But, apart from the pathological causes of seeming drunkenness, this condition may be actually produced by a multitude of agents whose use is so wide-spread throughout the world as inevitably to lead to the belief that their moderate employment must subserve some important object in the economy of nature. Moreover, the physiological action of all these agents gradually shades into each other, all producing or being capable of producing consecutive paralysis of the various parts of the nervous system, but only in doses of a certain amount,—a dose which varies with the agent, the race, and the individual. Even the cup so often said to "cheer, but not inebriate," cannot be regarded as altogether free from the last-named effect. Tea-sots are well known to be affected with palpitation and irregularity of the heart, as well as with more or less sleeplessness, mental irritability, and muscular tremors, which in some culminate in paralysis ; while positive intoxication has been known to be the result of the excessive use of strong tea (Third Annual Report of the Massachusetts Board of Health, p. 129). In short, from tea to haschisch we have, through hops, alcohol, tobacco, and opium, a sort of graduated scale of intoxicants, which stimulate in small doses and narcotize in larger,—the narcotic dose having no stimulating properties whatever, and only appearing to possess them from the fact that the agent can only be gradually taken up by the blood, and the system thus comes primarily under the influence of a stimulant dose. In certain circumstances and with certain agents—as in the production of chloroform narcosis—this precursory stage is capable of being much abbreviated, if not altogether annihilated; while with other agents -- as tea -- the narcotic stage is by no means always or readily produced. It is well to remember, also, that there is not a shadow of proof that the moderate use of any one of these agents as a stimulant has any definite tendency to lead to its abuse; it is otherwise with their employment as narcotics, which, once indulged in, is almost certain to lead to repetition, and to a more or less rapid process of degradation; but there are many exceptions to this latter statement. In regard to this matter it is interesting to know that opium, which, used in excess, is one of the most deleterious of these stimulants, is employed by 400,000,000, or nearly one-third of the whole human race, and that among these we have the Chinese, who almost to a man are opium smokers, and who nevertheless are well known to be one of the most frugal and industrious of peoples, "powerful, muscular, and athletic, and the lower orders more intelligent, and far superior in mental acquirements, to those of corresponding rank in our own country." It is also interesting to know that a late judge who lived to nearly ninety years of age believed he had prolonged his life and added greatly to his comfort by the moderate use of ether, which he was led to employ because neither wine nor tobacco agreed with him; while the immoderate use of the same agent has—particularly of late, and in the north of Ireland—given rise to a most deleterious form of drunkenness. And, however degrading, demoralizing, and pauperizing the vice of drunkenness may be, it is important to remember in all our thoughts concerning it, that it is the outcome of a craving innate in human nature, whether civilized or savage, and that there has been no period in the world’s history, and no nation on its surface, in which one or other, and often several simultants ously, of the many natural or artificial nervine stimulants have not been employed, and well it has been for those who have used them moderately. Two great influences have been regarded as of importance in regulating the prevalence of intemperance—temperature and race. Of these unquestionably race is by far the most influential. Within the isothermal lines of 77° Fahr. north and south of the equatorial line of 82° 4' Fahr. the mild native tribes seek their happiness in a quiet introspective self-complacency termed keyf, induced by opium or haschisch. Between the isothermal lines of 77° Fahr. and 50° Fahr, north and south lie those regions where the grape-vine grows luxuriantly, and in these riotous intemperance, though still comparatively rare, is no longer regarded as the disgraceful social crime it is looked on in the tropics ; while beyond the isotherms of 50° Fahr. north and south the vine is no longer grown, and the stronger beers and distilled spirits become the wide-spread sources of a deeper intoxication, which too often terminates in crime, a result almost unknown in southern latitudes. How much of this is actually due to the more highly intoxicating qualities of the fluids imbibed, and how much to what Parry would rightly have termed the intoxicating quality of the climate, has never been fairly ascertained ; but this much is known, that in these northern climes what is merely a stimulant dose in moderate weather becomes stupefying under the influence of cold;—not because cold increases the intoxicating power of any liquor, but because the previous excitement of the cerebro-spinal system produces a condition of functional exhaustion which makes it more readily succumb to the benumbing influence of cold,—renders it, as we say, more liable to become morbidly congested by the reflex action of cold applied to the surface.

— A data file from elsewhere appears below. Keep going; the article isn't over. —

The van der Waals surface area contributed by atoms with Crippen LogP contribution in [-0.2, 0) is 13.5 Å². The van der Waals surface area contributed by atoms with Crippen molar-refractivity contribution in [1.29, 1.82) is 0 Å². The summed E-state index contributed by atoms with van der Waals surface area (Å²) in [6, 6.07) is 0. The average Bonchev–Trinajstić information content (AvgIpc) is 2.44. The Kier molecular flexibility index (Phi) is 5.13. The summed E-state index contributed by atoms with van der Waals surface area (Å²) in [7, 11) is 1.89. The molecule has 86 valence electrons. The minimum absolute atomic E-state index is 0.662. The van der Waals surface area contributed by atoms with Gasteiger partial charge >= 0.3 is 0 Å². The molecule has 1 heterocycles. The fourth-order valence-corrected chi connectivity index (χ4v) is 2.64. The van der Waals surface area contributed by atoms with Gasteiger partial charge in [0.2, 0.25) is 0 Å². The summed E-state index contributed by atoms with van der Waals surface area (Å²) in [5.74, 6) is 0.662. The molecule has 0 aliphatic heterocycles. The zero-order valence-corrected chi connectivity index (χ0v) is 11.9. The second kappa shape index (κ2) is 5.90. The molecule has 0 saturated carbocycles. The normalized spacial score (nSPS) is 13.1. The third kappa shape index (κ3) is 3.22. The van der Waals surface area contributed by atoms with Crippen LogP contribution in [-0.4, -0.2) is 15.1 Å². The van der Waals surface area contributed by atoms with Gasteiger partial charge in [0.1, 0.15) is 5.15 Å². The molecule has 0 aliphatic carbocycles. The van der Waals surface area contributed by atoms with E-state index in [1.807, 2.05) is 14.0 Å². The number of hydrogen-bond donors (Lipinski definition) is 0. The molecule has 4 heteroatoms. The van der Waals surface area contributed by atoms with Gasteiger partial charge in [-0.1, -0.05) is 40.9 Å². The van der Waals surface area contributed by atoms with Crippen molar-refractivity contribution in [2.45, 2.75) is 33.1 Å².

But of the two great influences which regulate the prevalence of intemperance, that of race far exceeds that of temperature. A glance at the map of the world, coupled with some knowledge of its history, teaches us that, whether in temperate, subtropical, or tropical regions, wherever the Teuton is, there drunkenness prevails; and the wild orgies in which Tacitus tells us the Teuton of his day indulged in the cold climate of northern Europe are reproduced with wonderful circumstantiality irrespective of climate or temperature. It may be, as a recent speaker has said, that , "a national love for strong drink is a characteristic of the nobler and more energetic populations of the world ;" it may be, as he goes on to say, that it" accompanies public and private enterprise, constancy of purpose, liberality of thought, and aptitude for war; it," as be further adds, "exhibits itself prominently in strong and nervous constitutions, and assumes in very many instances the character of a curative of itself." In other words, in certain constitutions the moderate use of stimulants excites to action rather than to a sensual keyf, and the pleasurable stimulus of action renders such individuals less likely to fall into degrading habits of excess.